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50 Years After Husband’s Death, Myrlie Evers’ Anger Rekindled by Persistent Racism

potus_with_myrlie_evers-williamsMyrlie Evers is in the midst of a whirlwind of events commemorating the 50 anniversary of the assassination of her husband, Medgar Evers, and the famed civil rights widow said she has been surprised by the jumble of emotions she has been experiencing.

“It’s a reliving of what happened, and I’ve been surprised that anger has surfaced within me again that I thought would never raise its head again,” Ever said in an interview with Susan Page of USA Today. “But I think it’s reliving all those memories, wishing that things were even better than they are today and asking the question, ‘What can we do?'”

Evers, along with her children and grandchildren, had a meeting with President Obama at the White House yesterday. Obama said Medgar Evers was a warrior for justice and that the tragedy of his death turned into a rallying cry for a movement. They were joined at the meeting by Attorney General Eric Holder and senior adviser Valerie Jarrett.

Evers, 80, whose husband was a field organizer for the NAACP when he was gunned down in Mississippi 50 years ago,  also served as a chairwoman of the NAACP. She  is also an author who has written several books on civil rights and her husband’s legacy. In January, she delivered the invocation at Obama’s second inauguration.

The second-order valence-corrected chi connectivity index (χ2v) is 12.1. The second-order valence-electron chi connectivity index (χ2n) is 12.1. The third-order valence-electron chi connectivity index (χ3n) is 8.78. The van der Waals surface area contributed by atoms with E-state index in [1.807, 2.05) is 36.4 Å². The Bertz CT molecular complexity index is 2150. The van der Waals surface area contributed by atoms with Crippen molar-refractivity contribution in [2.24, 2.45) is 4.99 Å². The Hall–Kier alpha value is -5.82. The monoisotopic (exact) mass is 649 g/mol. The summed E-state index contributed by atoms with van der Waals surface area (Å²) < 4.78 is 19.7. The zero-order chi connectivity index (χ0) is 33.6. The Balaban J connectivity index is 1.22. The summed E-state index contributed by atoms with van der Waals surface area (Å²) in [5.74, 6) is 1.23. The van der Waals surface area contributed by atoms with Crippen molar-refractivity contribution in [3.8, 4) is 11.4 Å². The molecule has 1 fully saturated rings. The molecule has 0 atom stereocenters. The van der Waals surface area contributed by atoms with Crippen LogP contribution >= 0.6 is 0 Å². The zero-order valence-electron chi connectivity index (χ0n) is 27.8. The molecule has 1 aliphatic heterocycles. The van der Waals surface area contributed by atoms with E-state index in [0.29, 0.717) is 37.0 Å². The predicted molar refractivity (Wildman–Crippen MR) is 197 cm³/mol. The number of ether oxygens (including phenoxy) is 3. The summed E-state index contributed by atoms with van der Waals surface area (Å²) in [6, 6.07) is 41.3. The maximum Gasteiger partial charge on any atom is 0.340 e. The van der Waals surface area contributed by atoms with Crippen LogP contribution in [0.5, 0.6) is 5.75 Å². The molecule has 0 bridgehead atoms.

She will be joined today by former President Bill Clinton and former Mississippi Gov. Ray Mabus, now secretary of the Navy, in a memorial service at the Medgar Evers’ gravesite at Arlington National Cemetery. There will be additional activities in Jackson, Miss., over the next week, leading up to the June 12 anniversary of his murder.

Evers said the anger she is currently feeling isn’t directed at his killer, Byron De La Beckwith, a member of the White Citizens’ Council who was finally convicted of the 1963 shooting in 1994 and died in prison in 2001.

“I have dealt with that,” she said.

She said her anger is directed at “those things within the system, not that it embraces, but that it allows prejudice and racism to persist.”

Evers said a few weeks ago she saw for the first time the high-powered, .30-06 Enfield rifle that her husband’s assassin had used, now on exhibit at the Mississippi Department of Archives.

“I walked in there and there was that rifle, encased in the plexiglass, and I stopped cold,” she recalled. “All kinds of emotion ran through me. One was hate. That was the weapon that took my husband from me and my children’s father from them. …

“Then I focused on the trigger. It was evil, in my eye, at that moment. Something made my eye follow the rifle to the end, where the fire came out that took Medgar’s life. And I could see his body sprawled there with this massive hole in his back, and I felt the heat in my chest that represented the strong emotions that I had. But something happened and it changed my vision of that rifle.

“It took his life and that fire that came out of the barrel represented freedom — freedom for Medgar in that he did not have to struggle anymore. He did what he had to do, and his death moved this country forward.”

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